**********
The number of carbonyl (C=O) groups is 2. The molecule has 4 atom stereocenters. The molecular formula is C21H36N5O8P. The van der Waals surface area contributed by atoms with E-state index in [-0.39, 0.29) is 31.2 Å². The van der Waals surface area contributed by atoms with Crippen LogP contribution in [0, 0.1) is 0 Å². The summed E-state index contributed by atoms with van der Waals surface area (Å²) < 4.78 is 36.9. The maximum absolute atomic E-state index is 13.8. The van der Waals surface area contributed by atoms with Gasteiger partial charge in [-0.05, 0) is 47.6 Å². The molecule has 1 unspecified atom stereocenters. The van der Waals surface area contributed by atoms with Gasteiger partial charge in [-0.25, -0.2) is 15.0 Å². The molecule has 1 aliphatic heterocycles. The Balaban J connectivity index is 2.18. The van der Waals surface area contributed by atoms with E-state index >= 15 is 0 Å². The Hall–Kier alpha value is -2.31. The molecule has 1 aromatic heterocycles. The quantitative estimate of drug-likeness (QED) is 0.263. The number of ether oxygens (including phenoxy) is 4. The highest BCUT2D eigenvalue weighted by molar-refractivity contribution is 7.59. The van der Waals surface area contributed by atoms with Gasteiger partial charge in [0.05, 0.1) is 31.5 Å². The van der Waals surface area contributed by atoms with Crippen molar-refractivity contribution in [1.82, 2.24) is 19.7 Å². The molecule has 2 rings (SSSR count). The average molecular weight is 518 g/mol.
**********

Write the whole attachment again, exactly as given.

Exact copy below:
The number of carbonyl (C=O) groups is 2. The molecule has 4 atom stereocenters. The molecular formula is C21H36N5O8P. The van der Waals surface area contributed by atoms with E-state index in [-0.39, 0.29) is 31.2 Å². The van der Waals surface area contributed by atoms with Crippen LogP contribution in [0, 0.1) is 0 Å². The summed E-state index contributed by atoms with van der Waals surface area (Å²) < 4.78 is 36.9. The maximum absolute atomic E-state index is 13.8. The van der Waals surface area contributed by atoms with Gasteiger partial charge in [-0.05, 0) is 47.6 Å². The molecule has 1 unspecified atom stereocenters. The van der Waals surface area contributed by atoms with Gasteiger partial charge in [-0.25, -0.2) is 15.0 Å². The molecule has 1 aliphatic heterocycles. The Balaban J connectivity index is 2.18. The van der Waals surface area contributed by atoms with E-state index >= 15 is 0 Å². The Hall–Kier alpha value is -2.31. The molecule has 1 aromatic heterocycles. The quantitative estimate of drug-likeness (QED) is 0.263. The number of ether oxygens (including phenoxy) is 4. The highest BCUT2D eigenvalue weighted by molar-refractivity contribution is 7.59. The van der Waals surface area contributed by atoms with Gasteiger partial charge in [0.05, 0.1) is 31.5 Å². The van der Waals surface area contributed by atoms with Crippen molar-refractivity contribution in [1.82, 2.24) is 19.7 Å². The molecule has 2 rings (SSSR count). The average molecular weight is 518 g/mol.